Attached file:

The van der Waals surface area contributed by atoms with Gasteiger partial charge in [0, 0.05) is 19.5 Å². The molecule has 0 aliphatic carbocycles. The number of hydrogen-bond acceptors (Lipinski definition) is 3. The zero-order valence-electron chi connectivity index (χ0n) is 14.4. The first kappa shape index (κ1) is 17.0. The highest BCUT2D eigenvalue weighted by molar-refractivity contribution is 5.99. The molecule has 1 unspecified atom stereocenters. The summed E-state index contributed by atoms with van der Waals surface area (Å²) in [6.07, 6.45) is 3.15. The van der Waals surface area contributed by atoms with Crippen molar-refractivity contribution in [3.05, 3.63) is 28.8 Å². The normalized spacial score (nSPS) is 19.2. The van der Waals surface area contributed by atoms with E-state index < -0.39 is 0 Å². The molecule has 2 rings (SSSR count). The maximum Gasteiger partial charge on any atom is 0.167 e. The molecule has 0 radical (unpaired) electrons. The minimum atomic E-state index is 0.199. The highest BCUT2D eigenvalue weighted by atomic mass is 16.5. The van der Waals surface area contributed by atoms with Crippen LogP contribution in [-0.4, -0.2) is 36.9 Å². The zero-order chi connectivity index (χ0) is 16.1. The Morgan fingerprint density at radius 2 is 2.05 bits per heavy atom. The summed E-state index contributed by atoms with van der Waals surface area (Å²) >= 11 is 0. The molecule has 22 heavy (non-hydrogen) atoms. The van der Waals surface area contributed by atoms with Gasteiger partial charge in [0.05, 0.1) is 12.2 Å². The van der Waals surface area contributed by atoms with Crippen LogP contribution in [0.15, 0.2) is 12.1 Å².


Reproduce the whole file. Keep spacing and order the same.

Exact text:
The van der Waals surface area contributed by atoms with Gasteiger partial charge in [0, 0.05) is 19.5 Å². The molecule has 0 aliphatic carbocycles. The number of hydrogen-bond acceptors (Lipinski definition) is 3. The zero-order valence-electron chi connectivity index (χ0n) is 14.4. The first kappa shape index (κ1) is 17.0. The highest BCUT2D eigenvalue weighted by molar-refractivity contribution is 5.99. The molecule has 1 unspecified atom stereocenters. The summed E-state index contributed by atoms with van der Waals surface area (Å²) in [6.07, 6.45) is 3.15. The van der Waals surface area contributed by atoms with Crippen molar-refractivity contribution in [3.05, 3.63) is 28.8 Å². The normalized spacial score (nSPS) is 19.2. The van der Waals surface area contributed by atoms with E-state index < -0.39 is 0 Å². The molecule has 2 rings (SSSR count). The maximum Gasteiger partial charge on any atom is 0.167 e. The molecule has 0 radical (unpaired) electrons. The minimum atomic E-state index is 0.199. The highest BCUT2D eigenvalue weighted by atomic mass is 16.5. The van der Waals surface area contributed by atoms with Crippen LogP contribution in [-0.4, -0.2) is 36.9 Å². The zero-order chi connectivity index (χ0) is 16.1. The Morgan fingerprint density at radius 2 is 2.05 bits per heavy atom. The summed E-state index contributed by atoms with van der Waals surface area (Å²) >= 11 is 0. The molecule has 22 heavy (non-hydrogen) atoms. The van der Waals surface area contributed by atoms with Gasteiger partial charge in [0.05, 0.1) is 12.2 Å². The van der Waals surface area contributed by atoms with Crippen LogP contribution in [0.15, 0.2) is 12.1 Å².